RADFORD, Va. – A new light is being shed on the history of slavery in Radford and other parts of Appalachia.
‘Slavery in Appalachia’ is a new exhibit housed in the Glencoe Mansion, Museum, and Gallery. The executive director of the museum, Scott Gardner, said this exhibit is just the beginning of a larger project.
“The exhibit on slavery is just the beginning. We wanted to really tell the story of African Americans in Appalachia in this region. We thought we would take it in a chronological approach, so starting with slavery,” Gardner said.
The project took a little over a year and a half to complete. Gardner and other members of the Radford community wanted to see these stories told.
Sarah Carter is a descendant of slaves of Dr. John B. Radford ... where the city of Radford gets its name.
Carter said many people don’t think the Appalachia area had slavery.
“People wanted to ignore it. They didn’t want to acknowledge that Appalachia existed. They saw Appalachia people in a different lighting compared to say like New York and the big cities,” Carter said.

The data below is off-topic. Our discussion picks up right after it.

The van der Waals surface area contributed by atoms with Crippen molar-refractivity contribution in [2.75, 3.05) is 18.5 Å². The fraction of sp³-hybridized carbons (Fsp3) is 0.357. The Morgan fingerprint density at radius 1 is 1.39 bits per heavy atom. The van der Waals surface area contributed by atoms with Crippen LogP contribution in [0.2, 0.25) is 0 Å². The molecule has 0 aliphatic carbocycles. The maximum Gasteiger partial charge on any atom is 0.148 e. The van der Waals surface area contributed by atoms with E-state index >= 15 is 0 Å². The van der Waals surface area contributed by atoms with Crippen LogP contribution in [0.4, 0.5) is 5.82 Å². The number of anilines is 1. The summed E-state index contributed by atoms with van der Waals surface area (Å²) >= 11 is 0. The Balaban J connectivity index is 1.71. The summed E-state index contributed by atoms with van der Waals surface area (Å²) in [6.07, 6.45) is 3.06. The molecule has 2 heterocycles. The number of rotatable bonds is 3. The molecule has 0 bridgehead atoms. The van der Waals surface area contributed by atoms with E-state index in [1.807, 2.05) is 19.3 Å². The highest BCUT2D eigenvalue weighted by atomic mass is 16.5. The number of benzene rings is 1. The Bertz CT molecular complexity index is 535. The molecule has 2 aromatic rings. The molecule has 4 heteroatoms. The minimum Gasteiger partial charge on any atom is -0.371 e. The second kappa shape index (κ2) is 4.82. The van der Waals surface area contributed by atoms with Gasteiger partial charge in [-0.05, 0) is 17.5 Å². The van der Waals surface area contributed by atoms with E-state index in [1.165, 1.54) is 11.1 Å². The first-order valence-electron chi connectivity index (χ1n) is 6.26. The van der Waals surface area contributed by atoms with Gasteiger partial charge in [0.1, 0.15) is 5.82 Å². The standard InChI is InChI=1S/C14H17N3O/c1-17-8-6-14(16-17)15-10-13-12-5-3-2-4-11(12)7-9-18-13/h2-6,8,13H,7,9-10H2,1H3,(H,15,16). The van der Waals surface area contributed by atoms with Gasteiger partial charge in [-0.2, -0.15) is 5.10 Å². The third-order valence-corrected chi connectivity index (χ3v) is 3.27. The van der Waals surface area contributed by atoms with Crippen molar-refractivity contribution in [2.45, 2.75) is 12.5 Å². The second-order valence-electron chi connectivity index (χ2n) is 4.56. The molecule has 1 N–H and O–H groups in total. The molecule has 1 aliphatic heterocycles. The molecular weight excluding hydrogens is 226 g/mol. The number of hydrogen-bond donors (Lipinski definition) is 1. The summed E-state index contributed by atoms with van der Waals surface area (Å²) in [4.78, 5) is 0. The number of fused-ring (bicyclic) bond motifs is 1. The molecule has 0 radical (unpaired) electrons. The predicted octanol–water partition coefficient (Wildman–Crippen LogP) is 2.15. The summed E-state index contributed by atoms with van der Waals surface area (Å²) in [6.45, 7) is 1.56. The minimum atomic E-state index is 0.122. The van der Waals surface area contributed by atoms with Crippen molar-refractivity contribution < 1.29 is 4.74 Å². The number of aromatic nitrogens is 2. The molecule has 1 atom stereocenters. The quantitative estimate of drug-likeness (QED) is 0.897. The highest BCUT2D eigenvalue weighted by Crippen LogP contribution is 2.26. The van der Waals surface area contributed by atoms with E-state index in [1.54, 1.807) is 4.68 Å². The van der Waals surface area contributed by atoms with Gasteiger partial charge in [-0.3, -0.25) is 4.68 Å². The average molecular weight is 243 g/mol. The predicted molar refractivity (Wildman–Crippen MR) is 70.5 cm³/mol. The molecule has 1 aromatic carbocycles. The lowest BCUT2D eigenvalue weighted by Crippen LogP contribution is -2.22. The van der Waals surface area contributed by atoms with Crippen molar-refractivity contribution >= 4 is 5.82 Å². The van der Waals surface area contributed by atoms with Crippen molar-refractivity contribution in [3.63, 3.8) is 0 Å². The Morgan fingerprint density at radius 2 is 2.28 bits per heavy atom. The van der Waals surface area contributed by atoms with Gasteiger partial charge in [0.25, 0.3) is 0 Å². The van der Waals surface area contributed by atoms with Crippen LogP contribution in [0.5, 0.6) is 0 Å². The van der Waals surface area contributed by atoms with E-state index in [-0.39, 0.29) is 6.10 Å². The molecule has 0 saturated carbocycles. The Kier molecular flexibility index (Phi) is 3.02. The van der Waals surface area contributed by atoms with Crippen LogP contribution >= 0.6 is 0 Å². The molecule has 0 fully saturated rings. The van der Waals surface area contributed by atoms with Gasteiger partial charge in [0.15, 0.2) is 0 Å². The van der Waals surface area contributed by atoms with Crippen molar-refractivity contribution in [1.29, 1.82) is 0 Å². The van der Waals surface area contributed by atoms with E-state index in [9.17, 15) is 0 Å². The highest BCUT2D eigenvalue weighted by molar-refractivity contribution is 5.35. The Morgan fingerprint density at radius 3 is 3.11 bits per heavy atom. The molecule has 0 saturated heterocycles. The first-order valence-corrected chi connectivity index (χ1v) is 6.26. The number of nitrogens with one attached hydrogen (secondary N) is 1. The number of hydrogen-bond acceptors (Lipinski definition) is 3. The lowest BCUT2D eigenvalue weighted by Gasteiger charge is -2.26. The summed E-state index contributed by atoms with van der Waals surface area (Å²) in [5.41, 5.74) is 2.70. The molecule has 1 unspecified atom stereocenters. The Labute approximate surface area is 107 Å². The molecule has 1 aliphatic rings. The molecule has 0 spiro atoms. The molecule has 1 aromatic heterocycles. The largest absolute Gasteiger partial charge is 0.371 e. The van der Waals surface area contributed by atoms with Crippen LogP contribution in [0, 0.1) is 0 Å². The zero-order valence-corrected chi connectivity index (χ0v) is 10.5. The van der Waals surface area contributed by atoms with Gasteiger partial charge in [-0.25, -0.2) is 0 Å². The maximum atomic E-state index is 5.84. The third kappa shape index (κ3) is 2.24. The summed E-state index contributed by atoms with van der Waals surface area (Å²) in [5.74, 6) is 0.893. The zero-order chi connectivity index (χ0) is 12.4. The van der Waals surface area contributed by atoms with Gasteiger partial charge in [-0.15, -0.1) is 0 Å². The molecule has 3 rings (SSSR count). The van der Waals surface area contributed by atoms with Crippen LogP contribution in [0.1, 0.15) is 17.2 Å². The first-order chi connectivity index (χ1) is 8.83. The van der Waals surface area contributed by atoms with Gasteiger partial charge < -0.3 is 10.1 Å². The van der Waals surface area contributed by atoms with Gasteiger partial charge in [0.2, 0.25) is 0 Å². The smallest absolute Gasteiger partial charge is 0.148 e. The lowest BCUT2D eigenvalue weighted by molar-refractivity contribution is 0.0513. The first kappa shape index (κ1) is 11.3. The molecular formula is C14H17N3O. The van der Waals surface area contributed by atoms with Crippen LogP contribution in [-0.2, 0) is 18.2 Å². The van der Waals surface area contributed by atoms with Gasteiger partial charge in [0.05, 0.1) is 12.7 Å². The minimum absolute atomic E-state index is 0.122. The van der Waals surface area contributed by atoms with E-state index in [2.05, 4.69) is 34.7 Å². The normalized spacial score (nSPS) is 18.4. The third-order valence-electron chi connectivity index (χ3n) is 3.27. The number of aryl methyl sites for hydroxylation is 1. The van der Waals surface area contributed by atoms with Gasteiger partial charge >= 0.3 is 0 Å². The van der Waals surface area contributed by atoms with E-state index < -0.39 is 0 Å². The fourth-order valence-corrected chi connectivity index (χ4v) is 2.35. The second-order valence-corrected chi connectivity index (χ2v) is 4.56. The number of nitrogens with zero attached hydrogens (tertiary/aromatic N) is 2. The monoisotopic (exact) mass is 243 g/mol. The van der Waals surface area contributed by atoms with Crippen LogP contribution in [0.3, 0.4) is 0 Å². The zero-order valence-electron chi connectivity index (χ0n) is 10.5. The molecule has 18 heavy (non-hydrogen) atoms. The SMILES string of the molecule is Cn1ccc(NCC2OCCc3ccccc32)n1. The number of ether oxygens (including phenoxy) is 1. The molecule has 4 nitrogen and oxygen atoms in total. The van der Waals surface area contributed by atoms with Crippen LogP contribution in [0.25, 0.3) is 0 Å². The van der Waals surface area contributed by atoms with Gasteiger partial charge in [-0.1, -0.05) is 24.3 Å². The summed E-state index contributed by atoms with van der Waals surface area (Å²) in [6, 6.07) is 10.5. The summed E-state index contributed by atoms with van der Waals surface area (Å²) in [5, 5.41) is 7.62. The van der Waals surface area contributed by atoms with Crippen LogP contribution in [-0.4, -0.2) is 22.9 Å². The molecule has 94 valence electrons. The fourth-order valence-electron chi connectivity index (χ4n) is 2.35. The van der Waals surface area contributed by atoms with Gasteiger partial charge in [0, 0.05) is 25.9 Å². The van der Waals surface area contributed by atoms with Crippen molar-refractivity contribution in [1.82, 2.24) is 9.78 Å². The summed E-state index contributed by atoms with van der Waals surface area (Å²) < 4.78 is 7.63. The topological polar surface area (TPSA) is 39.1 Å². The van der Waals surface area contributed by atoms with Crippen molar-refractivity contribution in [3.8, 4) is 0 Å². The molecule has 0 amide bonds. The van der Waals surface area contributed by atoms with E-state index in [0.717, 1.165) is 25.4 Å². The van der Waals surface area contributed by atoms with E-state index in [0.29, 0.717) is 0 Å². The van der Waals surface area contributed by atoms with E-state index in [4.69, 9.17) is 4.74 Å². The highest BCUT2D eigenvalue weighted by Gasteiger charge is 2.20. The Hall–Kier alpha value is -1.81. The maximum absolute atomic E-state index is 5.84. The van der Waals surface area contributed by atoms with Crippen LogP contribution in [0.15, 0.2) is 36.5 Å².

Gardner found a similar theme with some of the visitors coming to the museum.
“We’ve had so many people come through the doors here that had no idea that slavery existed here … or if they thought it existed here they thought it was different or they thought there weren’t significant numbers here,” Gardner said.
Gardner and Carter worked along with other people to create the exhibit. While you won’t find any artifacts or more materialistic items as part of the exhibit, you will have the chance to take a walk through some of the history of slavery in the area.
Through her research, Carter found that her ancestors owned by Radford were treated fairly compared to slaves on the other side of town.
“The most significant piece that I found was that the Radford slaves were being well taken care of but the slaves on the west end were being mistreated,” Carter said.
She hopes people will appreciate the exhibit as it tells a story that has been overshadowed for years.
“I hope they give it thought … put it into reality. Slavery is never going to go away. It may not be here physically but mentally and historically…slavery will always be here,” Carter said.
The exhibit will remain on the ground floor for the rest of February. Eventually, it will permanently rest on the top level of the museum.